Animal rights supporters are still euphoric about Lisa Simpson's conversion to vegetarianism in front of more than 14 million television viewers.
It happened on the Oct. 15 episode of "The Simpsons" when precocious Lisa, always her family's moral beacon on the Fox comedy, militantly swore off eating meat after relating the lamb chops on her dinner plate to a cute, huggable lamb that licked her at a petting zoo. "What's the difference between this lamb and the one that kissed me?" she asked.
Written by David S. Cohen, the episode itself gave the answer, artfully weaving into its plot a slaughterhouse sequence, a pitch for tofu hot dogs and voice-over cartoon cameos by animal rights veterans Paul and Linda McCartney.
"Rock stars," moaned Homer Simpson. "Is there anything they don't know?"
TV comedies are usually at their deadliest and clumsiest when lecturing viewers. In this case, however, mounting a veggie soapbox neither cost "The Simpsons" its acute sense of humor nor blunted its appetite for wicked satire. Instead, the episode was a brilliant harmonizing of anti-ignorance mirth and pro-animal message.
Pushing that message one step further, "The Simpsons" also slipped in a good word for vegans, who reject eggs and dairy products as well as meat on ethical grounds.
The connection that Lisa didn't make in the episode, though, is the one between live animals and the leather shoes and other animal goods that likely comprise much of her wardrobe. She no longer eats animals, but she still wears them.
Still, if only all of TV were as enlightened as "The Simpsons" and so eloquently expressed how the planet's culture of violence targets animals as well as humans. Some believe it happens even in the same family. Making that connection, an ad campaign for the Washington Humane Society declares: "The dad who comes home and kicks the dog is probably just warming up."
When it comes to kicking animals, meanwhile, television has been warming up for at least a couple of decades, according to a new study by famed media researcher George Gerbner, dean emeritus of the Annenberg School of Communications at the University of Pennsylvania.
It was Gerbner and his associates who suggested years ago that TV's crush of violence created a "mean world syndrome," whereby the public constantly feared being in peril far out of proportion to any real danger.
In peril from animals, too, perhaps.
Commissioned by the Ark Trust Inc., a Los Angeles nonprofit organization that monitors media depictions of animal issues, the study, released Tuesday, warns that "excessive and unrealistic violent images of animals may lead to real world violence against animals as well as against people."
Among the study's findings:
* Violence toward animals is extensive in prime time but even more "rampant" in Saturday morning kids' shows, where scenes with animals being treated "badly" outnumber by more than 2 1/2 to 1 those showing them treated "well."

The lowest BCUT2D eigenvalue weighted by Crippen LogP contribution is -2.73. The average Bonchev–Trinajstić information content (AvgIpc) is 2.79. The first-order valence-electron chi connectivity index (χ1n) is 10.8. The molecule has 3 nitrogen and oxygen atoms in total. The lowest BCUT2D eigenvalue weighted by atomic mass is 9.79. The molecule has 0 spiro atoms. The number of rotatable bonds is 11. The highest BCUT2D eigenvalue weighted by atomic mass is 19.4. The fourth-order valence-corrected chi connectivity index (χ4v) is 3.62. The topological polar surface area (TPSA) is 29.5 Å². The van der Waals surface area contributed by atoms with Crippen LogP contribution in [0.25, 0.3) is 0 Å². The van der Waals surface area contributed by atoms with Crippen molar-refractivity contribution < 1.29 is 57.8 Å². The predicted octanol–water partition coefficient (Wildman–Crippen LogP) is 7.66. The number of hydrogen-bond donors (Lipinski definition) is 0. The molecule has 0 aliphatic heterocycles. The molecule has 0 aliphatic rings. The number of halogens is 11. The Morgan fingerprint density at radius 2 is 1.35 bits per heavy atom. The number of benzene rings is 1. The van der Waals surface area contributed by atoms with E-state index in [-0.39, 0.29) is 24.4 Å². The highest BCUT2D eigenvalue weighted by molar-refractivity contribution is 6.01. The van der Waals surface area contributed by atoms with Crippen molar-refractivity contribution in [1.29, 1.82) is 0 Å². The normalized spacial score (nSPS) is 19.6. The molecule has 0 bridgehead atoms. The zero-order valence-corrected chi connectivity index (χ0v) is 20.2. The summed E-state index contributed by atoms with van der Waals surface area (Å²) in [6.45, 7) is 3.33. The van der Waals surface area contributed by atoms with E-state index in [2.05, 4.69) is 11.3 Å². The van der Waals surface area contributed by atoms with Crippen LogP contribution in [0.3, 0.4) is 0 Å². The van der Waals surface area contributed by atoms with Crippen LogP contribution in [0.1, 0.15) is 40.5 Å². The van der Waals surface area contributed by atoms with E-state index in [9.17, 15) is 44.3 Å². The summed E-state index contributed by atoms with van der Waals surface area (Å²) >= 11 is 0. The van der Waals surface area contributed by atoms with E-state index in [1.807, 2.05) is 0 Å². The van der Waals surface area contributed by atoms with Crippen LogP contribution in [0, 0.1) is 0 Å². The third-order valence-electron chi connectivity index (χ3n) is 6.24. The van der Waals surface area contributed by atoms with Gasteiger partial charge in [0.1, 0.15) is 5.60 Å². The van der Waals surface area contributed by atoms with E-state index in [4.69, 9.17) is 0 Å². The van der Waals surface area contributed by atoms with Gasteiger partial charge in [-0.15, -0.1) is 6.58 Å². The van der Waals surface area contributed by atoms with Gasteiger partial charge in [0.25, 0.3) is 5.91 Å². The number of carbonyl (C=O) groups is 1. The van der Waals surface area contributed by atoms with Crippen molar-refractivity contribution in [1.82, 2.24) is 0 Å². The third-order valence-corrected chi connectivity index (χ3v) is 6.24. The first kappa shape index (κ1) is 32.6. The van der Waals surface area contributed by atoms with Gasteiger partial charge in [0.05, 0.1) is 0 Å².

* Depictions of animals are especially negative when they are wild and shown in their natural habitats.
* Animal rights activists are portrayed mostly as being violent.
The study's TV findings are based on a 20-year sample (the 1972-73 to 1992-93 seasons) of Saturday morning and prime-time non-news programs, a more detailed analysis of the 1993-94 season, and prime-time scripts from 1989 to 1993. It also includes a section on print coverage of animals issues.
Missing from the study, unfortunately, are specific examples and clear trends that would chart, for example, whether television has regressed in its attitudes toward animals since 1972 (in contrast with the growing influence of animal rights lobbies in the United States). Or, in the case of "The Simpsons" and some other shows, how far it has progressed.
RUN, FIDEL, RUN. It's always something.
After visiting New York to celebrate the 50th birthday of the United Nations, Cuban leader Fidel Castro will be returning home in time to avoid facing the wrath of angry Americans concerned about Flipper.
In a truly heinous turn of events, Flipper soon will be scooped from his Florida waters by kidnapers and shipped to Cuba. His new home will be a pool at a luxury hotel--built to attract U.S. tourists and other unsuspecting pawns--run by the unsavory Sen~or Hernandez. Hold your hats, for this happens Nov. 4 on KCAL-TV Channel 9, which airs the new syndicated "Flipper" series Saturdays at noon.
The inevitable rescue effort is launched with the inevitable result. But the real, chilling suspense comes when the dejected Flipper refuses to perform tricks with his new toys, and Hernandez warns that if the dolphin doesn't shape up soon, "It will die!" Even more insidious, the Cubans have renamed him Marco.
Will they stop at nothing?
But there's more. Hernandez, his brain hatching evil communist schemes by the millisecond, decides he wants Flipper to perform a trick for the ages by jumping from the pool onto a platform and doing a dolphin-style "curtsy" for the soon-to-be-arriving "el presidente." That's right, Fidel!
The TV series expresses its own outrage at such exploitation by having Flipper's human pals from Florida be on hand to protest Hernandez's treatment of the dolphin--that is, forcing it to become an entertainer and perform this horrific unnatural feat for the benefit of humans. Very nice. Except this respect and concern for animals does not inhibit the series from having the dolphin playing Flipper perform the curtsy stunt for the benefit of the plot.
Call it selective compassion: It's all right for us to do it, but not them.